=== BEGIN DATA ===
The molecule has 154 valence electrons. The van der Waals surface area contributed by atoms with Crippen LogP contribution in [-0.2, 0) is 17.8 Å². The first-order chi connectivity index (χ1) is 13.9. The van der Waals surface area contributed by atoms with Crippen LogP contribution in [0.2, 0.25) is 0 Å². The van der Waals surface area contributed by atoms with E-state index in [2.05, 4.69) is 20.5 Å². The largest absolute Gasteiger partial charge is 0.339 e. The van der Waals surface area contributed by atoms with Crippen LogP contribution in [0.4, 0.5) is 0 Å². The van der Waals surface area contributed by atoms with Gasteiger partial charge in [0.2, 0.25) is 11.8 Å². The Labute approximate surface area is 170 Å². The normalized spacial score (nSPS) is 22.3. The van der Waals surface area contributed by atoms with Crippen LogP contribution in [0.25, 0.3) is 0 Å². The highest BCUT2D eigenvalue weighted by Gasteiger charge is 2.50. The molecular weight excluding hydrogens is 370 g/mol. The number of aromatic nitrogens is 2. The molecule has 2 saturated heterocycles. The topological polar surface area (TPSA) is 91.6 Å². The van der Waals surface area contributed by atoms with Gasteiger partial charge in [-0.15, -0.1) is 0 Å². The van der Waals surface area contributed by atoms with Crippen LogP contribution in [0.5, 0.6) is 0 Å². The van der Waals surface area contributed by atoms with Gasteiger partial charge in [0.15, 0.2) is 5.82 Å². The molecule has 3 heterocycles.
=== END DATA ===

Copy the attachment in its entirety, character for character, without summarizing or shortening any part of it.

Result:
The molecule has 154 valence electrons. The van der Waals surface area contributed by atoms with Crippen LogP contribution in [-0.2, 0) is 17.8 Å². The first-order chi connectivity index (χ1) is 13.9. The van der Waals surface area contributed by atoms with Crippen LogP contribution in [0.2, 0.25) is 0 Å². The van der Waals surface area contributed by atoms with E-state index in [2.05, 4.69) is 20.5 Å². The largest absolute Gasteiger partial charge is 0.339 e. The van der Waals surface area contributed by atoms with Crippen LogP contribution in [0.4, 0.5) is 0 Å². The van der Waals surface area contributed by atoms with Gasteiger partial charge in [0.2, 0.25) is 11.8 Å². The Labute approximate surface area is 170 Å². The normalized spacial score (nSPS) is 22.3. The van der Waals surface area contributed by atoms with Crippen LogP contribution in [0.25, 0.3) is 0 Å². The highest BCUT2D eigenvalue weighted by Gasteiger charge is 2.50. The molecular weight excluding hydrogens is 370 g/mol. The number of aromatic nitrogens is 2. The molecule has 2 saturated heterocycles. The topological polar surface area (TPSA) is 91.6 Å². The van der Waals surface area contributed by atoms with Gasteiger partial charge in [-0.15, -0.1) is 0 Å². The van der Waals surface area contributed by atoms with Crippen LogP contribution in [0.5, 0.6) is 0 Å². The van der Waals surface area contributed by atoms with Gasteiger partial charge in [0.15, 0.2) is 5.82 Å². The molecule has 3 heterocycles.